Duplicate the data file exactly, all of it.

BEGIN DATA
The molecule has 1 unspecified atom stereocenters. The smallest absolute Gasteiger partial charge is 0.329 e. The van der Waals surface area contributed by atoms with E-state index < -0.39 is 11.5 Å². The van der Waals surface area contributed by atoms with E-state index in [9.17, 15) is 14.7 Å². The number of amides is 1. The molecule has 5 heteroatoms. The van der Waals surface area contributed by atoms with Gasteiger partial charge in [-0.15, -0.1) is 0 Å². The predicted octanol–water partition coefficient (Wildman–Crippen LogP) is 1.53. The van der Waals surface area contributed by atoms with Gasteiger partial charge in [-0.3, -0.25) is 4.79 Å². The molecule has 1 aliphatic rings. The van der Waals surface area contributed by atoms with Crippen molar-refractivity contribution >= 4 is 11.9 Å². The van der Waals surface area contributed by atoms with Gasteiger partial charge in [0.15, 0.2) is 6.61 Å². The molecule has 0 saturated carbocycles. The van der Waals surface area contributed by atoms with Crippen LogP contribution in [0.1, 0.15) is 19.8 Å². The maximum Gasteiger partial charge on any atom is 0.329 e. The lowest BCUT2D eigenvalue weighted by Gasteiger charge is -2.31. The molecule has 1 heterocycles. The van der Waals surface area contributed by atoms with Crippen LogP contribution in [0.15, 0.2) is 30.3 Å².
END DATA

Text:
The molecule has 1 unspecified atom stereocenters. The smallest absolute Gasteiger partial charge is 0.329 e. The van der Waals surface area contributed by atoms with E-state index < -0.39 is 11.5 Å². The van der Waals surface area contributed by atoms with E-state index in [9.17, 15) is 14.7 Å². The number of amides is 1. The molecule has 5 heteroatoms. The van der Waals surface area contributed by atoms with Gasteiger partial charge in [-0.15, -0.1) is 0 Å². The predicted octanol–water partition coefficient (Wildman–Crippen LogP) is 1.53. The van der Waals surface area contributed by atoms with Gasteiger partial charge in [-0.3, -0.25) is 4.79 Å². The molecule has 1 aliphatic rings. The van der Waals surface area contributed by atoms with Crippen molar-refractivity contribution >= 4 is 11.9 Å². The van der Waals surface area contributed by atoms with Gasteiger partial charge in [0.15, 0.2) is 6.61 Å². The molecule has 0 saturated carbocycles. The van der Waals surface area contributed by atoms with Crippen LogP contribution in [0.1, 0.15) is 19.8 Å². The maximum Gasteiger partial charge on any atom is 0.329 e. The lowest BCUT2D eigenvalue weighted by Gasteiger charge is -2.31. The molecule has 1 heterocycles. The van der Waals surface area contributed by atoms with Crippen LogP contribution in [0.15, 0.2) is 30.3 Å².